How To Fix Hybrid Battery

Can You Use Any Charger With Any Mobile Phone, Laptop, Camera, or Tablet? 

Every mobile phone, laptop, and tablet appear to come with their own charger.  If you’re like me, you have probably compiled quite a few chargers over the years.  So the question becomes: is it safe to use a charger with your phone, laptop, camera, or tablet computer that is not the original manufacturer’s charger that came with the device?

Kinds of Chargers

In this article, we’ll focus on three types of chargers: notebook chargers, micro USB chargers (these are used with telephones, tablets, and cameras), and Apple Lightning Connectors.  Although some devices have chargers with a slightly different head or charging cable, these are the most common.

Laptop chargers are fairly unique to the device they include.  However, there may be some generic chargers which boast the ability to be interchanged between notebooks.  This always requires changing of the charger”head” and might not be the best charging amperage or voltage for your device.

Micro USBs are theoretically designed to be interchangeable, and are standard in many smartphones, Android apparatus, and tablets.  Micro USB chargers typically have the same voltage, but may draw different amps.  I will explain this further later and how to know if the charger is safe to use (based on its listed amps and voltage).

For older devices using a 30-pin charge interface, a connector can be used to charge with the Lightning Connector.

The Plugs Must Be The Same

In order for a charger to be used on a different device, it’s essential that the plug  of the charger (the”head”) fit securely into the charging port of the device.  Micro USBs are the same across the board as far as charging heads, whilst laptop chargers are usually specific to both make and model.  However, the plug fitting securely is just 1 part of this equation.

How Voltage and Amperage Matter

Determined by the power brick of the charger you will find a tag with the charger’s voltage (V) and amperage (A).  For notebook chargers, this charging brick is often halfway down the charger and appears exactly like it sounds — a brick. For other types of chargers, like a smartphone charger, this information is usually found at the base of the charger, where it would meet up with the wall.  For the device you’re attempting to control, the voltage and amperage required will be seen on the battery that came with the device or on the manufacturer’s website.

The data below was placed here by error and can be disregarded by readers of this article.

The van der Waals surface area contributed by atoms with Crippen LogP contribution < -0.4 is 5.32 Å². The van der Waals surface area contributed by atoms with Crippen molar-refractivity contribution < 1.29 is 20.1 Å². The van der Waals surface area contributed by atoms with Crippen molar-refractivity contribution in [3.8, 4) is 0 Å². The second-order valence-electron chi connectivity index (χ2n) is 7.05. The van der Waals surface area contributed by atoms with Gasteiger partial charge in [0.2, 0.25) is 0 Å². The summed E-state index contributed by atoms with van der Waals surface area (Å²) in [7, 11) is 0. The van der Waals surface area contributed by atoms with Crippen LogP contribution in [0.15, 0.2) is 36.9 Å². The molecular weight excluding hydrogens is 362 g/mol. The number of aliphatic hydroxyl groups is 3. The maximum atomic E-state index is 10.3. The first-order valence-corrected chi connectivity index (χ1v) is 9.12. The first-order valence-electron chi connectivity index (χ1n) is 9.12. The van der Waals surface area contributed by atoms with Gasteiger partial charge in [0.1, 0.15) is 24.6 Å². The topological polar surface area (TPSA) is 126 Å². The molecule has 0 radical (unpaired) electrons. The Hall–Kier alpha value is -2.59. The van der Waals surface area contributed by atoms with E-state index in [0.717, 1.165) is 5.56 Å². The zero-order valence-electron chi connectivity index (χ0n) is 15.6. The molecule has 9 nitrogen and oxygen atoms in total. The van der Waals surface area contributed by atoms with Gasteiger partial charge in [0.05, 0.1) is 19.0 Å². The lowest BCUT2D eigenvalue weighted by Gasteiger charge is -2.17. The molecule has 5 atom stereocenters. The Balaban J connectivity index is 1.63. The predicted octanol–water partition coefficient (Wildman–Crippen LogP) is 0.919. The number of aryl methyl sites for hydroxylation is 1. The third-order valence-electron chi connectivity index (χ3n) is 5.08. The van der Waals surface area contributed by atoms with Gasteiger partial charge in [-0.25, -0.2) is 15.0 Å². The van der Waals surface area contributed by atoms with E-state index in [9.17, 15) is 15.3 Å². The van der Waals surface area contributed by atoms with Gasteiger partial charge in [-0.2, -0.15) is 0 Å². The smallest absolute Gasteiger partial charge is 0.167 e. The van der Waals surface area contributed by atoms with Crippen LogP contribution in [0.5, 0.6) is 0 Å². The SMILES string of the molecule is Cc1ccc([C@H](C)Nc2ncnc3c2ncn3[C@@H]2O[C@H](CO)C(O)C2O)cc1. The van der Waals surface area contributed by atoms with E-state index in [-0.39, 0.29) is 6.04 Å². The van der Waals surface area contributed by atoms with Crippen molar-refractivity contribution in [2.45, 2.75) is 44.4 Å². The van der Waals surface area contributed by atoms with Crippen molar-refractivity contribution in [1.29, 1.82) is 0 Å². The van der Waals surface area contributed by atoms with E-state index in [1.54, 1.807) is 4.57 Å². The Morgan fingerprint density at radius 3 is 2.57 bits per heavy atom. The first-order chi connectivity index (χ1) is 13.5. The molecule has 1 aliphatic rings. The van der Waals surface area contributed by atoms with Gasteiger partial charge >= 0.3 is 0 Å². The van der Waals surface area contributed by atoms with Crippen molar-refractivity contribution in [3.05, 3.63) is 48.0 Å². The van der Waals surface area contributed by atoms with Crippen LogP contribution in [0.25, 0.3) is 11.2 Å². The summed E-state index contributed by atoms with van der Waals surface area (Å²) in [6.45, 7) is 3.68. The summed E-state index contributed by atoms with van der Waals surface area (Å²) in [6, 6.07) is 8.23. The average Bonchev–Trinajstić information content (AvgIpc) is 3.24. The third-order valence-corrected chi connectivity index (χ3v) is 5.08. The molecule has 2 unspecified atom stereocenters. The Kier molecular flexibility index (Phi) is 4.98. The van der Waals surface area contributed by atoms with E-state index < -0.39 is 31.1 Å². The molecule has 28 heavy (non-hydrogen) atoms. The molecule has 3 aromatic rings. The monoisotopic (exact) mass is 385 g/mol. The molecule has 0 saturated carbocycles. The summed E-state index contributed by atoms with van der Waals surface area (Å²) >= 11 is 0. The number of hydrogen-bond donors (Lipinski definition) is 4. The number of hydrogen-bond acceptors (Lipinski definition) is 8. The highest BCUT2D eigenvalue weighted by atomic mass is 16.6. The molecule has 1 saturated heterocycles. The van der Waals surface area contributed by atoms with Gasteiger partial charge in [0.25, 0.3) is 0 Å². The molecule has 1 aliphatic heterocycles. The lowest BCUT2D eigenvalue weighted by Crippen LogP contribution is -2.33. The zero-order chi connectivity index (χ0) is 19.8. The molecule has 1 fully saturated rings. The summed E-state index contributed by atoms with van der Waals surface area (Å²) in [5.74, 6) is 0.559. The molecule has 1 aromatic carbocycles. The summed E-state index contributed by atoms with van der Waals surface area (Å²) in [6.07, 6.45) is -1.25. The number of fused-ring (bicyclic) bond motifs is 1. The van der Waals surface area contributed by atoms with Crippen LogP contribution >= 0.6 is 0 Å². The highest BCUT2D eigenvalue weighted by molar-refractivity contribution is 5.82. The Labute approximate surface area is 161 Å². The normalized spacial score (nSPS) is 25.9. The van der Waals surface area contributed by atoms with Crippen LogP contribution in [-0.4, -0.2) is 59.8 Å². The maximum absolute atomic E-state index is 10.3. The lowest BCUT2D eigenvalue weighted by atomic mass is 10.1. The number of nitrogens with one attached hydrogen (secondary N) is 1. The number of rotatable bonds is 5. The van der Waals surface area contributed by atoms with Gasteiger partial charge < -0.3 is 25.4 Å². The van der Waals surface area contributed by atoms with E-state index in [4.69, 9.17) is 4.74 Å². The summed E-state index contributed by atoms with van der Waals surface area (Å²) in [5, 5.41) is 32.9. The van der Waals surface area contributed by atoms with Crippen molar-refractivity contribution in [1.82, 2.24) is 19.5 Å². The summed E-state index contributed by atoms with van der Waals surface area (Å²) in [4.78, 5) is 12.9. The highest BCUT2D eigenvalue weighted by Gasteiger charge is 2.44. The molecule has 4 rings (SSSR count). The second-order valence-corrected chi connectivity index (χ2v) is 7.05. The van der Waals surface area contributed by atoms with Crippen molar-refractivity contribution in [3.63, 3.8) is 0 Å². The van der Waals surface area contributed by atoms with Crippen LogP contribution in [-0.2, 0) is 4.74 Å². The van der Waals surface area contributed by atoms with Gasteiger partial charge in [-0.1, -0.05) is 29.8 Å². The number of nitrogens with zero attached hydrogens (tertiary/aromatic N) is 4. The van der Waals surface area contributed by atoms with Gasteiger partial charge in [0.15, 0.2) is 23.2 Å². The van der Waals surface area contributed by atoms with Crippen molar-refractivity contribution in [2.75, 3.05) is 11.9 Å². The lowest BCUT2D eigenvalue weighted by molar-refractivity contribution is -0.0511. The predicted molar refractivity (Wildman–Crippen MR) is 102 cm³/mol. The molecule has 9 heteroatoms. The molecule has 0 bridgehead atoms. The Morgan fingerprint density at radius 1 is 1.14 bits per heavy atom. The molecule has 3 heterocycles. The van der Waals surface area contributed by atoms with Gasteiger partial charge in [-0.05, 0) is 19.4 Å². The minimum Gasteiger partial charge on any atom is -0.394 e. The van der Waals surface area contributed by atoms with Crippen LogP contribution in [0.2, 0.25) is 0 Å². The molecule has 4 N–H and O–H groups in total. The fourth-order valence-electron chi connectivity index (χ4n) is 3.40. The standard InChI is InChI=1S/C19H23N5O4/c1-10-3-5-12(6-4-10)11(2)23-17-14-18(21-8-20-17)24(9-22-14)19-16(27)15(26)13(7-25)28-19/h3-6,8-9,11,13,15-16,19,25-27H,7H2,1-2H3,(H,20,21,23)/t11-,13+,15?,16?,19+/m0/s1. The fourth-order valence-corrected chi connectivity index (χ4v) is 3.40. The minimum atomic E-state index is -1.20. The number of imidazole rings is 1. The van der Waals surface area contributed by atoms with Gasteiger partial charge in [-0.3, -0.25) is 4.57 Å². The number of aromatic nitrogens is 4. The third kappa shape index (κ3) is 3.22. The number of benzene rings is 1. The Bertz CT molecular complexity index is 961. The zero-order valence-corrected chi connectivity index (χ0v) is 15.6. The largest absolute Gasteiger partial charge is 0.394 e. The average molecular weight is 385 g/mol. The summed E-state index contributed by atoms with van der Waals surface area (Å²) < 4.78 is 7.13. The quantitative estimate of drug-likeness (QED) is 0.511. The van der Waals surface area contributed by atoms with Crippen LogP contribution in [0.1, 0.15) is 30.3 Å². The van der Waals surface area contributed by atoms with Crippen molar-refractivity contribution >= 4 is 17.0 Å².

Voltage is how much power the charger will draw into the apparatus, or just how much is being”pushed” into the device by the charger.  A phone will usually pull up to approximately 5V, while a notebook can pull up to 25V.  A charger must equal the voltage needed by the device. 

Amperage is how quickly power is”pulled” into the device, or how much electricity is used by the device.  The amount of volts will never change, but the quantity of amps that the system pulls may change based on how hard the device is working.  The number that you find on the battery that came with your device are the max amount of amps which can be pulled by the device.  The amount found on the charger is how many amps can be pulled at once. If a unit is paired with a charger that cannot support the amp necessity, it may burn out the power source and kill the apparatus.

So for those who have a modern USB device (smart phone, tabletcomputer, or camera) you can plug into a high-amperage USB port and enjoy faster charging (so long as the voltage is equivalent ).  *Website Note: if you have an older device, it may not work with USB interfaces that use the new Battery Charging Specification.

If The Micro USB  Charger’s Voltage Isn’t 5v…

Some devices may have their voltage listed with a plus/minus on it like that: 5v +- 5%.  If this is the case, you can use a charger rated at 4.75 to 5.25v because that score is telling you is that the apparatus can take 5v minus 5 percent of 5v = 4.75 volts  OR  5v plus 5 percent of 5v = 5.25 volts.  So this means anything between 4.75 t0 5.25v is safe to use (as long as the amperage of the charger is equal to or higher than the device’s listed amperage).

An interesting point to note is all chargers supply a higher voltage than the batteries they charge.  That is pretty much how they operate.  There has to be a voltage differential to produce the necessary current flow in the correct direction to charge the battery.  If you look at your vehicle, it’s a 12V battery, but average alternators provide 13.8 to 14.4V charging voltage to the battery.

Stay Away From Cheap Knockoff Chargers

The problem with knockoffs, especially cheap knockoffs, is that they frequently don’t support the energy requirements of the apparatus, or aren’t built to maintain a steady flow safely.  This can cause damage to the device but can also pose a safety/fire hazard. Overall, it’s best to stick with the charger designed for the device you are using.

Now You Know How To Safely & Effectively Swap Chargers

I hope this article was able to help you.  Now you know how to safely and effectively use a charger that did not come with your smart phone, notebook, camera, tablet, or other device.  Be sure you follow what we said and you should be good to go!